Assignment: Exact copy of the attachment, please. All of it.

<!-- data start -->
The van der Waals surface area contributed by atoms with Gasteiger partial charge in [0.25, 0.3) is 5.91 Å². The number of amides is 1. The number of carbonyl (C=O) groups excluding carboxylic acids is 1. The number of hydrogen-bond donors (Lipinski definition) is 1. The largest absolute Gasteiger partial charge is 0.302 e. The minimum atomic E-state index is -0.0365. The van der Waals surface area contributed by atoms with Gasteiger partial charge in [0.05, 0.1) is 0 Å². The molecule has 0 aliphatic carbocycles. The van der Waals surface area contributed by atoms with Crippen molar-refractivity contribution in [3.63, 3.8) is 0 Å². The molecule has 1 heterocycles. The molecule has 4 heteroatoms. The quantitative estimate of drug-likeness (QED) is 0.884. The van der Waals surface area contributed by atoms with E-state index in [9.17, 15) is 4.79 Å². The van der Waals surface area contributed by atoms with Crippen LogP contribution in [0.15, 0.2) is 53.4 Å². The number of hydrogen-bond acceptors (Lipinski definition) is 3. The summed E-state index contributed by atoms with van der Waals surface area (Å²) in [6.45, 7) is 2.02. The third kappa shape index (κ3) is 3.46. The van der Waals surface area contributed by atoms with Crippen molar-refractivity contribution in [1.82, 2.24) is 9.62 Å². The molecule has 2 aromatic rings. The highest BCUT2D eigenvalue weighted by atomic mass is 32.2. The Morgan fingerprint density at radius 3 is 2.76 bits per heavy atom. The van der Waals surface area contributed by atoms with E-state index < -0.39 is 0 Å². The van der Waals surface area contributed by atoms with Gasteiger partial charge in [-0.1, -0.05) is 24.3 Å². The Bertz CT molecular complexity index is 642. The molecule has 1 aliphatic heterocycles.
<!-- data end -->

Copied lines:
The van der Waals surface area contributed by atoms with Gasteiger partial charge in [0.25, 0.3) is 5.91 Å². The number of amides is 1. The number of carbonyl (C=O) groups excluding carboxylic acids is 1. The number of hydrogen-bond donors (Lipinski definition) is 1. The largest absolute Gasteiger partial charge is 0.302 e. The minimum atomic E-state index is -0.0365. The van der Waals surface area contributed by atoms with Gasteiger partial charge in [0.05, 0.1) is 0 Å². The molecule has 0 aliphatic carbocycles. The van der Waals surface area contributed by atoms with Crippen molar-refractivity contribution in [3.63, 3.8) is 0 Å². The molecule has 1 heterocycles. The molecule has 4 heteroatoms. The quantitative estimate of drug-likeness (QED) is 0.884. The van der Waals surface area contributed by atoms with E-state index in [9.17, 15) is 4.79 Å². The van der Waals surface area contributed by atoms with Crippen LogP contribution in [0.15, 0.2) is 53.4 Å². The number of hydrogen-bond acceptors (Lipinski definition) is 3. The summed E-state index contributed by atoms with van der Waals surface area (Å²) in [6.45, 7) is 2.02. The third kappa shape index (κ3) is 3.46. The van der Waals surface area contributed by atoms with Crippen molar-refractivity contribution in [1.82, 2.24) is 9.62 Å². The molecule has 2 aromatic rings. The highest BCUT2D eigenvalue weighted by atomic mass is 32.2. The Morgan fingerprint density at radius 3 is 2.76 bits per heavy atom. The van der Waals surface area contributed by atoms with E-state index < -0.39 is 0 Å². The van der Waals surface area contributed by atoms with Gasteiger partial charge in [-0.1, -0.05) is 24.3 Å². The Bertz CT molecular complexity index is 642. The molecule has 1 aliphatic heterocycles.